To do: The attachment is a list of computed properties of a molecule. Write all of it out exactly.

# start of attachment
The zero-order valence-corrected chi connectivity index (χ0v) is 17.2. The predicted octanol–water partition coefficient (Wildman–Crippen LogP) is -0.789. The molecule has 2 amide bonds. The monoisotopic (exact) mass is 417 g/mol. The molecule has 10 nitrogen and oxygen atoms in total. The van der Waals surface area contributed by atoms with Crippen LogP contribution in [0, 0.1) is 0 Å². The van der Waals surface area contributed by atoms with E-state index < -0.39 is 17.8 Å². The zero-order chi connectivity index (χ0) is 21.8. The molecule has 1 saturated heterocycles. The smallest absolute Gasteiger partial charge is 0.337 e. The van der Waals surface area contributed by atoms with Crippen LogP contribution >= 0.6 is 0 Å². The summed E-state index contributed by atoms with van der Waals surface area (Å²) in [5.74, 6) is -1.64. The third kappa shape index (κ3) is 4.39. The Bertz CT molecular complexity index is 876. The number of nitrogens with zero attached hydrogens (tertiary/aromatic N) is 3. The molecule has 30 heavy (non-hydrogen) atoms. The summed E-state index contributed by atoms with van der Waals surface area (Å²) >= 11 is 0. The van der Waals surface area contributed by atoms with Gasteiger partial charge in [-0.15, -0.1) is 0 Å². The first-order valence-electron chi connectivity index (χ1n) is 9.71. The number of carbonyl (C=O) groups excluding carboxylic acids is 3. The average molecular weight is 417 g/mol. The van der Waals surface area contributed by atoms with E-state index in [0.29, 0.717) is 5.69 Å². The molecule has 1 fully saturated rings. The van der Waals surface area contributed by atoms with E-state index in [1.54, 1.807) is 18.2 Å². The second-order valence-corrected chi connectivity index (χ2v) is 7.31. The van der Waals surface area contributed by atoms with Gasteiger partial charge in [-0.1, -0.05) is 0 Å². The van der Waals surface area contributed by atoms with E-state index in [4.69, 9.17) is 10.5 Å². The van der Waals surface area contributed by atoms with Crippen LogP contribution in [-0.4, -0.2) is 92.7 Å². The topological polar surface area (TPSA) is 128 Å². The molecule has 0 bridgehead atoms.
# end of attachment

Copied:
The zero-order valence-corrected chi connectivity index (χ0v) is 17.2. The predicted octanol–water partition coefficient (Wildman–Crippen LogP) is -0.789. The molecule has 2 amide bonds. The monoisotopic (exact) mass is 417 g/mol. The molecule has 10 nitrogen and oxygen atoms in total. The van der Waals surface area contributed by atoms with Crippen LogP contribution in [0, 0.1) is 0 Å². The van der Waals surface area contributed by atoms with E-state index < -0.39 is 17.8 Å². The zero-order chi connectivity index (χ0) is 21.8. The molecule has 1 saturated heterocycles. The smallest absolute Gasteiger partial charge is 0.337 e. The van der Waals surface area contributed by atoms with Crippen LogP contribution >= 0.6 is 0 Å². The summed E-state index contributed by atoms with van der Waals surface area (Å²) in [5.74, 6) is -1.64. The third kappa shape index (κ3) is 4.39. The Bertz CT molecular complexity index is 876. The number of nitrogens with zero attached hydrogens (tertiary/aromatic N) is 3. The molecule has 30 heavy (non-hydrogen) atoms. The summed E-state index contributed by atoms with van der Waals surface area (Å²) >= 11 is 0. The van der Waals surface area contributed by atoms with Gasteiger partial charge in [-0.15, -0.1) is 0 Å². The first-order valence-electron chi connectivity index (χ1n) is 9.71. The number of carbonyl (C=O) groups excluding carboxylic acids is 3. The average molecular weight is 417 g/mol. The van der Waals surface area contributed by atoms with E-state index in [0.29, 0.717) is 5.69 Å². The molecule has 1 fully saturated rings. The van der Waals surface area contributed by atoms with E-state index in [1.54, 1.807) is 18.2 Å². The second-order valence-corrected chi connectivity index (χ2v) is 7.31. The van der Waals surface area contributed by atoms with Gasteiger partial charge in [-0.1, -0.05) is 0 Å². The van der Waals surface area contributed by atoms with E-state index in [4.69, 9.17) is 10.5 Å². The van der Waals surface area contributed by atoms with Crippen LogP contribution in [-0.4, -0.2) is 92.7 Å². The topological polar surface area (TPSA) is 128 Å². The molecule has 0 bridgehead atoms.